This model of a "Green Lady" was gifted to the Heatherbank Museum of Social Work at Glasgow Caledonian University after appearing in an NHS exhibition there called Cod Liver Oil and Orange Juice in 1990.
"Green Ladies", so called because of the colour of their uniform, were health visitors employed by Glasgow Corporation to give support to mothers in their homes. They offered advice on feeding, particularly advocating breast-feeding, hygienic food preparation and domestic cleanliness and tidiness. They often became trusted friends of families.
However, Green Ladies were not always well received in homes. Some mothers resented what they considered to be an invasion of privacy and health visitors were popularly believed to look under beds and inside cupboards and to be quick to criticise. Word would quickly pass around a neighbourhood when a Green Lady was spotted in the vicinity. Green Ladies disappeared from the streets with the coming of the National Health Service in 1946.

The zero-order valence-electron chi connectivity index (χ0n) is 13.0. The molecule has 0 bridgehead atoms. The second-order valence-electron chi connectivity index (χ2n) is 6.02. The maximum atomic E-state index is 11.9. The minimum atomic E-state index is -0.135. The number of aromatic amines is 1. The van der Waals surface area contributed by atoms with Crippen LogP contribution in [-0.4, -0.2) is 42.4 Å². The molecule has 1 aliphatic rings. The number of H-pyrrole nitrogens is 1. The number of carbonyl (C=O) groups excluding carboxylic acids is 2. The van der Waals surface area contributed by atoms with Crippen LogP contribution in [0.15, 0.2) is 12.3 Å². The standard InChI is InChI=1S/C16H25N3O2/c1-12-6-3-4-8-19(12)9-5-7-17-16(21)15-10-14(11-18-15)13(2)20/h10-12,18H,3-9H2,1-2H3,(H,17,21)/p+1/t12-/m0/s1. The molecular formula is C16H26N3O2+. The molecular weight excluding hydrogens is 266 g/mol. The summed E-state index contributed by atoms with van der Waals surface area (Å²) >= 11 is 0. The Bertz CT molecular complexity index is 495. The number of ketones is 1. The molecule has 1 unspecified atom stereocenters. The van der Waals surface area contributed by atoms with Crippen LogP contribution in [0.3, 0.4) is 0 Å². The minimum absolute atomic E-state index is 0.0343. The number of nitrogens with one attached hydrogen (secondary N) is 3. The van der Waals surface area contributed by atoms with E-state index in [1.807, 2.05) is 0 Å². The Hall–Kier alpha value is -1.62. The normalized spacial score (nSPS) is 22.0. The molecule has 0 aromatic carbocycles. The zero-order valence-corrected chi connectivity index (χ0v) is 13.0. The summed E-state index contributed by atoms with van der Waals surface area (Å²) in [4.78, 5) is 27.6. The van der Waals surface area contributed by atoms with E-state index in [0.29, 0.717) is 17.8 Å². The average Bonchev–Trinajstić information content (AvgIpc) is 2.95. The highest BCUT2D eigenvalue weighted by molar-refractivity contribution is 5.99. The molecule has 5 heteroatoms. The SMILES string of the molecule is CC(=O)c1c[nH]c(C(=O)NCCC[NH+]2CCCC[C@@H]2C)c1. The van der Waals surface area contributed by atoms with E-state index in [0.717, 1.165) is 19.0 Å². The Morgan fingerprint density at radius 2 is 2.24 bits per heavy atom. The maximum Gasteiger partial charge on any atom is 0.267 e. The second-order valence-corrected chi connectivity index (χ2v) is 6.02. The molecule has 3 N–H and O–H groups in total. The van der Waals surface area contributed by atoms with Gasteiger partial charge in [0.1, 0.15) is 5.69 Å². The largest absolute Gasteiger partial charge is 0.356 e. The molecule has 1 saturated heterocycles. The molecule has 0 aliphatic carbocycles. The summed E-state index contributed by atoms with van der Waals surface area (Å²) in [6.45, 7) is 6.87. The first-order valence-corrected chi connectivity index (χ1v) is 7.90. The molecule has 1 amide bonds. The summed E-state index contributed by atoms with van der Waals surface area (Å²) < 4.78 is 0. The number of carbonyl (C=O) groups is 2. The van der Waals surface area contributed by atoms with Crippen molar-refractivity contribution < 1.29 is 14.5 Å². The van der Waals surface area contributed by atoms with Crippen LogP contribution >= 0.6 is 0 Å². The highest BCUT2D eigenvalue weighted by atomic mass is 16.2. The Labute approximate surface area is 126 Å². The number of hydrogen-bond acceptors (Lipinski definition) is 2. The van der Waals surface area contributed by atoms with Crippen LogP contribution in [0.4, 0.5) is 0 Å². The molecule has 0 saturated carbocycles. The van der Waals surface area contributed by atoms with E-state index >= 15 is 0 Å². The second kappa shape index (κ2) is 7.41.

Reference: Heatherbank Museum of Social Work, Museum interiors
Reproduced with the permission of Glasgow Caledonian University, Research Collections, Heatherbank Museum of Social Work
babies, bicycles, breast-feeding, children, Glasgow Caledonian University, green ladies, health visitors, Heatherbank Museum of Social Work, hygiene, mothers, National Health Service, social welfare, uniforms